Grow Your Own

Tomatoes

Growing your own tomatoes is simple – just a couple of plants will reward you with plenty of sweet-tasting tomatoes in the summer. There are all kinds of tomatoes to try – from the tiniest cherry types that are favourites with children, through to full-flavoured giant beefsteak tomatoes. And tomatoes come in all kinds of colours too – red, of course, but also green and orange, even purple tomatoes or striped tomatoes. Tomato plants can be cordon varieties that need staking and tying in, bush varieties, and there are even tomato plants designed to grow in hanging baskets.

Growing tomatoes

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Grow

Transfer to 23cm (9in) pots, growing bags or plant 45-60cm (18-24in) apart outside when the flowers of the first truss are beginning to open; plants for growing outdoors should be hardened off first.

Tie the main stem to a vertical bamboo cane or wind it up a well-anchored but slack sturdy string. Those grown as bush or hanging basket types do not need support.

Remove the sideshoots regularly when they are about 2.5cm (1in) long. Those grown as bush or hanging basket types do not need to have sideshoots removed.

Water regularly to keep the soil/compost evenly moist. Feed every 10-14 days with a balanced liquid fertiliser, changing to a high potash one once the first fruits start to set.

Remove yellowing leaves below developing fruit trusses.

Once the plants reach the top of the greenhouse or have set seven trusses indoors or four trusses outdoors, remove the growing point of the main stem at two leaves above the top truss.

If you allow the soil or compost to dry out and then flood it the change in water content will cause the fruit to crack; always aim to keep plants evenly moist.

Irregular watering, together with a lack of calcium in the soil leads to blossom end rot - the bottom of the fruit turns black and becomes sunken.

Problems

Blossom end rot: Dark blotches appear on the ends.

Remedy: Water regularly and not sporadically and never allow the soil to dry out.

More info at rhs.org.uk

Tomato blight: Disease that causes fruit and foliage rot, most common in wet weather.

Remedy: Select resistant cultivars. Protectant sprays such as Bordeaux mixture and dithane can be applied in June if there it looks to be a wet summer.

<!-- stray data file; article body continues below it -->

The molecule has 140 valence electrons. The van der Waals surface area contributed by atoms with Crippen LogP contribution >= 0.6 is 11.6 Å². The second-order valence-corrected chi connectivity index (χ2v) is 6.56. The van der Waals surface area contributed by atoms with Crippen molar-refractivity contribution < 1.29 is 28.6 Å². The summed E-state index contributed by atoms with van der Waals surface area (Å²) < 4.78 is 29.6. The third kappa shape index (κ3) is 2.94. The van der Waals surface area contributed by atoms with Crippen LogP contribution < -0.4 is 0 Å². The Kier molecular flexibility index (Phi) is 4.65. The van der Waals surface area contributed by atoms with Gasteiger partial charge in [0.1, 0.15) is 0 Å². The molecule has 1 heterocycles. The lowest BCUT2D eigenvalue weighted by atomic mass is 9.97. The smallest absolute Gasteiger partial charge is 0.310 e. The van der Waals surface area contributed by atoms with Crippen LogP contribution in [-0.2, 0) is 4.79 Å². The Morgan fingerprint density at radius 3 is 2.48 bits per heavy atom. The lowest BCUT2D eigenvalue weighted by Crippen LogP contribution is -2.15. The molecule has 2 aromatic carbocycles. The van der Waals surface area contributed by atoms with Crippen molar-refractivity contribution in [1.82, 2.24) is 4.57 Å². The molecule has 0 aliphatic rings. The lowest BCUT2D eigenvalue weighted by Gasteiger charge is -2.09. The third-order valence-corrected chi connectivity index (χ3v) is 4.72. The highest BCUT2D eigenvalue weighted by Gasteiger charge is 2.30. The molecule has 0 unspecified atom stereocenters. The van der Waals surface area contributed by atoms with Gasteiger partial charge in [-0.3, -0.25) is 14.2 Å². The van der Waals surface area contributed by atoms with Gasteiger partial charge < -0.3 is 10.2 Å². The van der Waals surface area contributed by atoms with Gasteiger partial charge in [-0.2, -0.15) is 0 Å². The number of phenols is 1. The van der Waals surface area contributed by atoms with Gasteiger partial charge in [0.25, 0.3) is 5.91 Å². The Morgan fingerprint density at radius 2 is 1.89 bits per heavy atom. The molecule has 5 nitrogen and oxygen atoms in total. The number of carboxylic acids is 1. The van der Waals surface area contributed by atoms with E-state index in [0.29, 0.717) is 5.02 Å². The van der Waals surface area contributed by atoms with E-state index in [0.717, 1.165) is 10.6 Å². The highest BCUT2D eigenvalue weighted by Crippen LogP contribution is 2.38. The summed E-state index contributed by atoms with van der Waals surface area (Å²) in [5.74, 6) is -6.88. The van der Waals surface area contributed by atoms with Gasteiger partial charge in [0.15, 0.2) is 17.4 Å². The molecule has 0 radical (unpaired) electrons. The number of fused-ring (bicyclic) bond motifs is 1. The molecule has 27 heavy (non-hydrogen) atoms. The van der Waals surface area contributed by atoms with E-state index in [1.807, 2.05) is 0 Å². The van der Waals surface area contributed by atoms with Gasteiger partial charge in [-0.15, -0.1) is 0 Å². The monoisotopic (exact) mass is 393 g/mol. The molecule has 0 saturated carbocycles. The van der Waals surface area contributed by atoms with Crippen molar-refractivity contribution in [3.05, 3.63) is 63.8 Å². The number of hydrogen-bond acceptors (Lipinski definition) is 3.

More info at rhs.org.uk

Tomato leaf mould: Leaf mould can develop rapidly to cause significant yield loss in greenhouse-grown tomatoes. It is rarely seen on outdoor crops. Yellow blotches develop on the upper leaf surface. A pale, greyish-brown mould growth is found on the corresponding lower surface. Where the disease is severe the mould growth may also be found on the upper surface.

Remedy: Select resistant cultivars. Provide ample ventilation to indoor tomato crops.

More info at rhs.org.uk

Tomato splitting and cracking: Cracking or splitting usually does not affect the taste of the tomato, but split fruit left on the plant will often be infected by a fungus, such as grey mould and can cause a variety of physiological disorders.

Remedy: Control temperature and sunlight levels carefully. Feed regularly to maintain high soil fertility. Water to maintain a constant level of soil moisture.

More info at rhs.org.uk

Leaf problems: Inappropriate levels of water, light, temperature and nutrients can all cause problems with leaves in tomatoes. These are physiological disorders - problems that are caused by the growing conditions rather than by pests or diseases.

Remedy: Controlling sunlight and temperature levels will avoid extremes which cause disorders. Avoid erratic watering, keeping soil constantly moist.

More info at rhs.org.uk

Harvesting

Start picking when the fruit is ripe and fully coloured.

At the end of the growing season lift the plants with unripe fruit and either lay them on straw under cloches or hang them in a cool shed to aid ripening. Or you can, pick the green fruit and store in a drawer next to a banana, which aids ripening.

Recipes

Nigel Slater uses large, ripe tomatoes for his delicious supper dish, roast tomatoes with cheese and thyme.

Masterchef judge Greg Wallace shares his recipe for tasty tomato tarts.

Varieties

‘Tumbler': A trailing tomato that can be grown in hanging baskets. A small bush (determinate) cultivar.

‘Tornado’ AGM: This bush (determinate) cultivar is hard to beat outdoors and is suitable for hanging baskets or pots.

'Sweet Million' AGM: This tomato produces masses of small, sweet, cherry-sized, bright red fruits that children love. Sweet Million grows well in growing bags and pots, which makes it ideal if you are short on space. Described by Raymond Blanc, of Le Manoir aux Quat' Saisons, as ‘a good tomato experience… juicy.’

'Gardener's Delight' : For small, flavoursome tomatoes, try this reliable and heavy cropping cultivar. A cordon (indeterminate) type. Good in growing bags or pots.

'Ferline': This is a beefsteak tomato with flavoursome, large red fruits and some resistance to tomato/potato blight. A cordon (indeterminate) type. Good in growing bags or pots.


Do now

  • Plant individual seedlings into pots when they have 2 - 4 leaves
  • Buy young plants now, which should be available from garden centres
  • Treat aphids with an insecticide based on fatty acids or oils

Month by month

Jan Feb Mar Apr May Jun Jul Aug Sep Oct Nov Dec
Sow
Plant out
Harvest

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